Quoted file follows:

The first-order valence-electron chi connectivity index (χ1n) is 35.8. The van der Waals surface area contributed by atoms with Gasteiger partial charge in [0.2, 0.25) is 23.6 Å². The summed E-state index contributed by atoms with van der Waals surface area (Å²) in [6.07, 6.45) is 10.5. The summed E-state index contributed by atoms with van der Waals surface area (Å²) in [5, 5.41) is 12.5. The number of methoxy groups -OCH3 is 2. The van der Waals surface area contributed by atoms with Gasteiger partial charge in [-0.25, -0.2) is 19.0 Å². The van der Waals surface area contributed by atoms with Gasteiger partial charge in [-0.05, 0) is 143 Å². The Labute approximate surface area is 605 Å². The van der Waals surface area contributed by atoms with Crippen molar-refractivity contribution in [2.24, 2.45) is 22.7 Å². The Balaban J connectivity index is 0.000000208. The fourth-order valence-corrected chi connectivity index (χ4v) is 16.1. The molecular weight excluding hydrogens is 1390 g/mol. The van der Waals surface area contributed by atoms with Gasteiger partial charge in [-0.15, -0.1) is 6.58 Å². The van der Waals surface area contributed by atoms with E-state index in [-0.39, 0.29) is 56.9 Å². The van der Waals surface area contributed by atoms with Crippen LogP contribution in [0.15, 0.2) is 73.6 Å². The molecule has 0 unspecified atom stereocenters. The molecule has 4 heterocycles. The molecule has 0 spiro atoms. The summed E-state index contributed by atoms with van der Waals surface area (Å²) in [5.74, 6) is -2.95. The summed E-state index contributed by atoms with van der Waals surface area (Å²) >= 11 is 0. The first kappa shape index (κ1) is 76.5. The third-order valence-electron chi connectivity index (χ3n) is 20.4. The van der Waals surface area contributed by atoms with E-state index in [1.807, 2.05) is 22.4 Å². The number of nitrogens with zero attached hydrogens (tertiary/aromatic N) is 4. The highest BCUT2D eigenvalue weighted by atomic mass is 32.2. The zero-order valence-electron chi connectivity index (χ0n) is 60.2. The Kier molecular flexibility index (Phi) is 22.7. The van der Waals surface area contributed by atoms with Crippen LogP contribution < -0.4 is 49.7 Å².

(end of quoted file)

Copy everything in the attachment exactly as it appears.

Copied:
The first-order valence-electron chi connectivity index (χ1n) is 35.8. The van der Waals surface area contributed by atoms with Gasteiger partial charge in [0.2, 0.25) is 23.6 Å². The summed E-state index contributed by atoms with van der Waals surface area (Å²) in [6.07, 6.45) is 10.5. The summed E-state index contributed by atoms with van der Waals surface area (Å²) in [5, 5.41) is 12.5. The number of methoxy groups -OCH3 is 2. The van der Waals surface area contributed by atoms with Gasteiger partial charge in [-0.25, -0.2) is 19.0 Å². The van der Waals surface area contributed by atoms with Gasteiger partial charge in [-0.05, 0) is 143 Å². The Labute approximate surface area is 605 Å². The van der Waals surface area contributed by atoms with Crippen molar-refractivity contribution in [2.24, 2.45) is 22.7 Å². The Balaban J connectivity index is 0.000000208. The fourth-order valence-corrected chi connectivity index (χ4v) is 16.1. The molecular weight excluding hydrogens is 1390 g/mol. The van der Waals surface area contributed by atoms with Gasteiger partial charge in [-0.15, -0.1) is 6.58 Å². The van der Waals surface area contributed by atoms with E-state index in [-0.39, 0.29) is 56.9 Å². The van der Waals surface area contributed by atoms with Crippen LogP contribution in [0.15, 0.2) is 73.6 Å². The molecule has 0 unspecified atom stereocenters. The molecule has 4 heterocycles. The molecule has 0 spiro atoms. The summed E-state index contributed by atoms with van der Waals surface area (Å²) in [5.74, 6) is -2.95. The summed E-state index contributed by atoms with van der Waals surface area (Å²) >= 11 is 0. The first kappa shape index (κ1) is 76.5. The third-order valence-electron chi connectivity index (χ3n) is 20.4. The van der Waals surface area contributed by atoms with E-state index in [1.807, 2.05) is 22.4 Å². The number of nitrogens with zero attached hydrogens (tertiary/aromatic N) is 4. The highest BCUT2D eigenvalue weighted by atomic mass is 32.2. The zero-order valence-electron chi connectivity index (χ0n) is 60.2. The Kier molecular flexibility index (Phi) is 22.7. The van der Waals surface area contributed by atoms with Crippen LogP contribution < -0.4 is 49.7 Å².